Prince Charles is calling for a revolution – but is he radical enough, asks Terry Eagleton
Never afraid to stick his ears above the parapet, Prince Charles has produced a book he proudly describes as "a call to revolution". Throwing moderation to the winds, he comes out in favour of happiness, sustainable development and cities fit to live in, while opposing greed, ugliness and environmental catastrophe. Has his old man got wind of this subversive stuff? Has the prince taken to selling Socialist Worker to the toilers of Clarence House?
Harmony is a hard book to summarise, since apart from Jedward and Marxist literary theory there is very little in what Charles describes as "being aware and alive in this extraordinary universe" that it leaves out. The unifying thread, however, is the need to abandon a soulless modernity for a traditional spirituality.
The book ranges from the mating habits of the albatross to the Sufi brotherhood, from carpet-weaving in Afghanistan to the mysterious five-pointed star you get when you superimpose the Earth's orbit on Mercury's. There is a quotation from the Emerald Tablet of Hermes ("that which is above is as that which is below, and that which is below is as that which is above"), which might just be a coded offer to swap Highgrove with a council house tenant. We move from reflections on the "grammar and geometry" of nature to the "magical mountain kingdom of Bhutan", where, as the book fails to point out, democracy is only recently known. There is some grudging admiration for the Large Hadron Collider ("will it enable us to re-find our place in nature? "), along with some unqualified approval of termites, Thomas Aquinas and the garden the prince has created at Highgrove "planted with fig, pomegranate and olive trees because they are mentioned in the Qur'an". This, one takes it, is his contribution to the war on terror.
There are, to be sure, limits to Charles's revolutionism. He wants the kind of change radical enough to do away with polluters and modernist architects, but not radical enough to do away with himself. Meanwhile, he is eager to share his thoughts with us on Francis Bacon's Novum Organum, Ficino's tome on Platonic theology, Marinetti's Futurist manifesto and a number of other texts he has almost certainly not read. He also offers us some incisive insights into figures such as Justus von Liebig, David Bohm and Karlheinz Stockhausen, whom he has very probably not heard of.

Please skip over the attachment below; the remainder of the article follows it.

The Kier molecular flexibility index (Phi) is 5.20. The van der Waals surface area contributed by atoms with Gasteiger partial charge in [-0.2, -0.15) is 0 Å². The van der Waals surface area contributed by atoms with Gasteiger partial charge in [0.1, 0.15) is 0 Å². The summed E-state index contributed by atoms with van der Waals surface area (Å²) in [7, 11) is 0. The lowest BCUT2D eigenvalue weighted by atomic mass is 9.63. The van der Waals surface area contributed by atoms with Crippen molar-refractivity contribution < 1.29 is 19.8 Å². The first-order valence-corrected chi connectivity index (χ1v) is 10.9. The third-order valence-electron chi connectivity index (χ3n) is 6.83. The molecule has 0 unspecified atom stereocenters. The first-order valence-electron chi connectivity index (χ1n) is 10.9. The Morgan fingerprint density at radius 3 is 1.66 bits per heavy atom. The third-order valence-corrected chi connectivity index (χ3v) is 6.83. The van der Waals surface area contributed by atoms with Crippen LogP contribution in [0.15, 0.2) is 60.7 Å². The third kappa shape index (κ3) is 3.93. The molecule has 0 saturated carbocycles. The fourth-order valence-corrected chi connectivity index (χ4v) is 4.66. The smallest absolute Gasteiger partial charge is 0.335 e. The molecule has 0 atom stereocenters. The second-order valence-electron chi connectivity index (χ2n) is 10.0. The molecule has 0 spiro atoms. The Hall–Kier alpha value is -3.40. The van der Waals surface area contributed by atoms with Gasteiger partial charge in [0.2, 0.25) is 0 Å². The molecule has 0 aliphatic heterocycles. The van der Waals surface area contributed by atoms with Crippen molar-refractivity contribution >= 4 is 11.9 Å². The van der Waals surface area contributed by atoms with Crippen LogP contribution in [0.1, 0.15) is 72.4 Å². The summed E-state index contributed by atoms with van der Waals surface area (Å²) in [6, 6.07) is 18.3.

This is because, being a royal, he can employ people to do his reading for him. Two such loyal readers-cum-scribes, Tony Juniper and Ian Skelly, presumably wrote the hard bits of this book, such as how many power stations there are in the world, while the prince mixed in a number of high-minded platitudes reminiscent of a Get Well Soon card.
Like many a coffee-table creation, one of the volume's most alluring aspects is its smell. But there are also some rather fetching pictures of the Egyptian goddess Ma'at, the prince sitting on his sofa gazing benignly at a frog and various astrological diagrams of the cosmos. In somewhat more dubious taste is a photograph of the twin towers of Chartres cathedral, which are said to "resemble Christ's two fingers held aloft".
Discovering the same organic patterns everywhere you look is a familiar symptom of paranoia. In the prince's case, however, it represents an insight into the fundamental rhythms of the universe. If you press your face on a large piece of paper on a wall, he tells us, and let your arms describe natural arcs with a couple of pencils, you would find yourself creating certain cosmically symbolic circles. He forgets to add that you would also look a complete prat. Charles, to be sure, has the leisure for such communings, as others may not.
The point of having an enormous amount of money is not to have to think about the stuff and thus to be free to turn one's thoughts to more spiritual matters, like the mystical proportions of the Golden Ratio and why everyone in the depths of a recession keeps banging on unpoetically about growth and unemployment. The prince is darkly suspicious of economic growth – which is to say of other people's hunger for possessions rather than his own.
Old-style Tories like the prince support a system that breeds materialism and cultural cretinism, then throw up their hands in well-bred horror at what they have helped to bring into existence. Despite almost certainly never having heard of him – a deficiency that doesn't hold him back here – His Royal Highness should recall Bertolt Brecht's parable about the troubled king of the east who summoned his wise men and commanded them to inquire into the source of all the miseries in the world. The wise men duly investigated, and returned to the king with the answer that the source of the miseries was him.
Terry Eagleton's On Evil is published by Yale.